> If we don't have a 16x16->64 mult operation then after step 1 we'll
> still have a MULT_EXPR, not a WIDEN_MULT_EXPR, so when we reach step2
> there's nothing to short circuit.
>
> Unless, of course, you're expecting us to get
>
> step1 -> 16x16->32 widen mult
> step2 -> widen64(step1) + acc64

No, given a u16xu16->u64 operation in the code, and that the arch
doesn't have such an opcode, I'd expect to get

step1 -> (u32)u16 x (u32)u16 -> u64

Likewise, 8x8->32 might give (16)8x(16)8->32.

The code can't see that the widening operation is non-optimal without
looking beyond into its inputs.

Andrew
```
Richard Earnshaw Aug. 17, 2012, 3:20 p.m. | #6
```On 17/08/12 16:06, Andrew Stubbs wrote:
> On 17/08/12 15:47, Richard Earnshaw wrote:
>> If we don't have a 16x16->64 mult operation then after step 1 we'll
>> still have a MULT_EXPR, not a WIDEN_MULT_EXPR, so when we reach step2
>> there's nothing to short circuit.
>>
>> Unless, of course, you're expecting us to get
>>
>> step1 -> 16x16->32 widen mult
>> step2 -> widen64(step1) + acc64
>
> No, given a u16xu16->u64 operation in the code, and that the arch
> doesn't have such an opcode, I'd expect to get
>
> step1 -> (u32)u16 x (u32)u16 -> u64

Hmm, I would have thought that would be more costly than

(u64)(u16 x u16 -> u32)

>
> Likewise, 8x8->32 might give (16)8x(16)8->32.
>
> The code can't see that the widening operation is non-optimal without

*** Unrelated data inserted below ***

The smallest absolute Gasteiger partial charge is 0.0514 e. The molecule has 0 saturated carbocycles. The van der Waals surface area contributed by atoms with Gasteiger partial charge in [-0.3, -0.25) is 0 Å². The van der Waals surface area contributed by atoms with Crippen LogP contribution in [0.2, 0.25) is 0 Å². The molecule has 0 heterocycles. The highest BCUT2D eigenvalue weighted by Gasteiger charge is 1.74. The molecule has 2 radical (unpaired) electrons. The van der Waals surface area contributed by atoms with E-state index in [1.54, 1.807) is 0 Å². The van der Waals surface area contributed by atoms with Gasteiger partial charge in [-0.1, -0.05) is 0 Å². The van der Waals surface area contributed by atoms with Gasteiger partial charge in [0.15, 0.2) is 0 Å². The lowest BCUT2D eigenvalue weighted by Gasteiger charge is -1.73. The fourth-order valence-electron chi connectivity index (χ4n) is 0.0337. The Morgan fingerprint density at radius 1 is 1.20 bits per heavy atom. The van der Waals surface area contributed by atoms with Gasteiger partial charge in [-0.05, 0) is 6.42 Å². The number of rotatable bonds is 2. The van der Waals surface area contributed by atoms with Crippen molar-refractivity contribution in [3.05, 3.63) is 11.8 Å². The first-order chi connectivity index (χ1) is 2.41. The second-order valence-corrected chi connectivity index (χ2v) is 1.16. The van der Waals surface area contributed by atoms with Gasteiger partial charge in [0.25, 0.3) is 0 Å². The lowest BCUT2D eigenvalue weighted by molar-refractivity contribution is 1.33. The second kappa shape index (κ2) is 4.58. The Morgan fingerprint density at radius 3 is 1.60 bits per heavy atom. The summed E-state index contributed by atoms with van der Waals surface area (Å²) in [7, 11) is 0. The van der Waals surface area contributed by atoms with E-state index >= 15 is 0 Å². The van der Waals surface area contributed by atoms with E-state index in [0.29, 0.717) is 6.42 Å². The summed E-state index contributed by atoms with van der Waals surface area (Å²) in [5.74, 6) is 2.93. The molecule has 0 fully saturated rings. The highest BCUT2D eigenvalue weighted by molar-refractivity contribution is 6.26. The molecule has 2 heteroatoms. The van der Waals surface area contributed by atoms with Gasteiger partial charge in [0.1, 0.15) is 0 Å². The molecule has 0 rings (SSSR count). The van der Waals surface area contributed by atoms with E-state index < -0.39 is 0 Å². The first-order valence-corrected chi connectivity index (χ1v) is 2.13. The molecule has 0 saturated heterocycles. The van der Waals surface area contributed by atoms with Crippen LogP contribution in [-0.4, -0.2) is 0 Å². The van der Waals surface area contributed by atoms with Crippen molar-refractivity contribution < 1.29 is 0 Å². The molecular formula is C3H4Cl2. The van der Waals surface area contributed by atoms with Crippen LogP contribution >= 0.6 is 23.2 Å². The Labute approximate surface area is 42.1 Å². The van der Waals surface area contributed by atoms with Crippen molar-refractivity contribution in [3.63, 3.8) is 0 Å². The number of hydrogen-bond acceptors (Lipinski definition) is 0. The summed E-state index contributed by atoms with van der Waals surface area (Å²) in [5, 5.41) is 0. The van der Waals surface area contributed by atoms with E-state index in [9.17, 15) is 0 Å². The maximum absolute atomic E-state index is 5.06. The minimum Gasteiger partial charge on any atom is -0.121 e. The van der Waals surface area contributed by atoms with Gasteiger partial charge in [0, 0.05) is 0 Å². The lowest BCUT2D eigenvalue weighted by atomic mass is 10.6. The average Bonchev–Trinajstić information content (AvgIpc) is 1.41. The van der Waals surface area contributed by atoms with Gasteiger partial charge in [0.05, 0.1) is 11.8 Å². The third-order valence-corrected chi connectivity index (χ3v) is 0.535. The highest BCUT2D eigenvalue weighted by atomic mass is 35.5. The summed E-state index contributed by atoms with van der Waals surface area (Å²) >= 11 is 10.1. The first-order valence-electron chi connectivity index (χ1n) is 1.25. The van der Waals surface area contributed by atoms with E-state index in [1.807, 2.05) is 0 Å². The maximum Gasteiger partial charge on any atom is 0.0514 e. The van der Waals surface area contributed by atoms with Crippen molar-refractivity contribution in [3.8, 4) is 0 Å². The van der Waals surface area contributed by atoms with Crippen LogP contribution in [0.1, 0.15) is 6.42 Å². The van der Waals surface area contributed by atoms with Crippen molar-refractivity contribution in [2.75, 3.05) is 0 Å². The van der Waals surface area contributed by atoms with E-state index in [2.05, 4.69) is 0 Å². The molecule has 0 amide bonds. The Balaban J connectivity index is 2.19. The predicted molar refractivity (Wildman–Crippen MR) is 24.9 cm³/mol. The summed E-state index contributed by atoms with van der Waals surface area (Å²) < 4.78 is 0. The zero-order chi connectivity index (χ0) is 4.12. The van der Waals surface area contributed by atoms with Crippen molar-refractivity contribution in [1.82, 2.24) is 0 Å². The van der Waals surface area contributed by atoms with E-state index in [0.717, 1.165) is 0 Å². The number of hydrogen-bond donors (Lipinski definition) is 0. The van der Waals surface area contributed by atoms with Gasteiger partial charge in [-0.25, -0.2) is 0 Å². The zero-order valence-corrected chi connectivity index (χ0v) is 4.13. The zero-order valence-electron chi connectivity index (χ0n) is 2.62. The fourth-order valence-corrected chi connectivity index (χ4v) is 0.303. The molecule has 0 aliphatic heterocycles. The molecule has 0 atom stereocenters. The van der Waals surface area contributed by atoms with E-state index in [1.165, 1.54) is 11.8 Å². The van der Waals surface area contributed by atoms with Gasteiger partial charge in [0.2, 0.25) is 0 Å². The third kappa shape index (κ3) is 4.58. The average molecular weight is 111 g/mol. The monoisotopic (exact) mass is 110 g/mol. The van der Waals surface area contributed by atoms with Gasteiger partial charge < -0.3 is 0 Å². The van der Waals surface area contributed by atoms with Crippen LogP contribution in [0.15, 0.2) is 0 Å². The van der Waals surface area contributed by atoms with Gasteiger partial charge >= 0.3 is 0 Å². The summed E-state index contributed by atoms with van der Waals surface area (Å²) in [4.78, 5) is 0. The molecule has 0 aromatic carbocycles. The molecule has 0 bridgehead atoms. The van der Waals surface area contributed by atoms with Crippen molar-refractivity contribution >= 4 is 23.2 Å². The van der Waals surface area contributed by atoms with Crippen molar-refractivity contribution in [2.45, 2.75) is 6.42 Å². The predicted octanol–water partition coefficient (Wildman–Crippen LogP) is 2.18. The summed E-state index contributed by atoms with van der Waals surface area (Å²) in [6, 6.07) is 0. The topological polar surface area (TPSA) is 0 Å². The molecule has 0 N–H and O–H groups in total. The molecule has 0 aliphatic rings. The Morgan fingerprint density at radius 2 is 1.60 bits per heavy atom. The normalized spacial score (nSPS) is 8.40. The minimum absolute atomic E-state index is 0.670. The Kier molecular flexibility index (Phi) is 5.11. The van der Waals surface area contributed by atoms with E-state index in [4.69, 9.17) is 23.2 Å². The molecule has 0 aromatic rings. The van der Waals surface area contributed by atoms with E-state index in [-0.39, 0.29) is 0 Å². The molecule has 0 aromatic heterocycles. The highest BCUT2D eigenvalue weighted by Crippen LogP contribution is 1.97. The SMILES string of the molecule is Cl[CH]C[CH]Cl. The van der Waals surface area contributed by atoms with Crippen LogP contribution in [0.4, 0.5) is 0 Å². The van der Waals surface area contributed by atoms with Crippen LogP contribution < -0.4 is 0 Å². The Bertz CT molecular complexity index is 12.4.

> looking beyond into its inputs.

Ok, in which case we have to give is_widening_mult_rhs_p enough smarts
to not strip

(s32)u32

and return u32.

I'll have another think about it.

R.
```
Andrew Stubbs Aug. 17, 2012, 6:57 p.m. | #7
```On 17/08/12 16:20, Richard Earnshaw wrote:
>> No, given a u16xu16->u64 operation in the code, and that the arch
>> doesn't have such an opcode, I'd expect to get
>>
>> step1 -> (u32)u16 x (u32)u16 -> u64
>
> Hmm, I would have thought that would be more costly than
>
> 	(u64)(u16 x u16 -> u32)

You might be right, but then extends are often free, especially with
unsigned types, so it's hard to say for sure.

Did you reproduce one? It's a long time since I last looked at this
stuff, so I could be confused.

Andrew
```

## Patch

```--- tree-ssa-math-opts.c	(revision 190462)
+++ tree-ssa-math-opts.c	(local)
@@ -2039,6 +2039,25 @@  is_widening_mult_p (gimple stmt,
&& TREE_CODE (type) != FIXED_POINT_TYPE)
return false;

+  /* If we already have a widening multiply expression, simply extract the
+     operands.  */
+  if (gimple_assign_rhs_code (stmt) == WIDEN_MULT_EXPR)
+    {
+      *rhs1_out = gimple_assign_rhs1 (stmt);
+      *rhs2_out = gimple_assign_rhs2 (stmt);
+      if (TREE_CODE (*rhs1_out) == INTEGER_CST)
+	*type1_out = TREE_TYPE (*rhs2_out);
+      else
+	*type1_out = TREE_TYPE (*rhs1_out);
+
+      if (TREE_CODE (*rhs2_out) == INTEGER_CST)
+	*type2_out = TREE_TYPE (*rhs1_out);
+      else
+	*type2_out = TREE_TYPE (*rhs2_out);
+
+      return true;
+    }
+
if (!is_widening_mult_rhs_p (type, gimple_assign_rhs1 (stmt), type1_out,
rhs1_out))
return false;
Index: 20120817-1.c
===================================================================
--- 20120817-1.c	(revision 0)
+++ 20120817-1.c	(revision 0)
@@ -0,0 +1,14 @@
+typedef unsigned long long u64;
+unsigned long foo = 0;
+u64 f() __attribute__((noinline));
+
+u64 f() {
+  return ((u64)40) + ((u64) 24) * (int)(foo - 1);
+}
+
+int main ()
+{
+  if (f () != 16)
+    abort ();
+  exit (0);
+}

```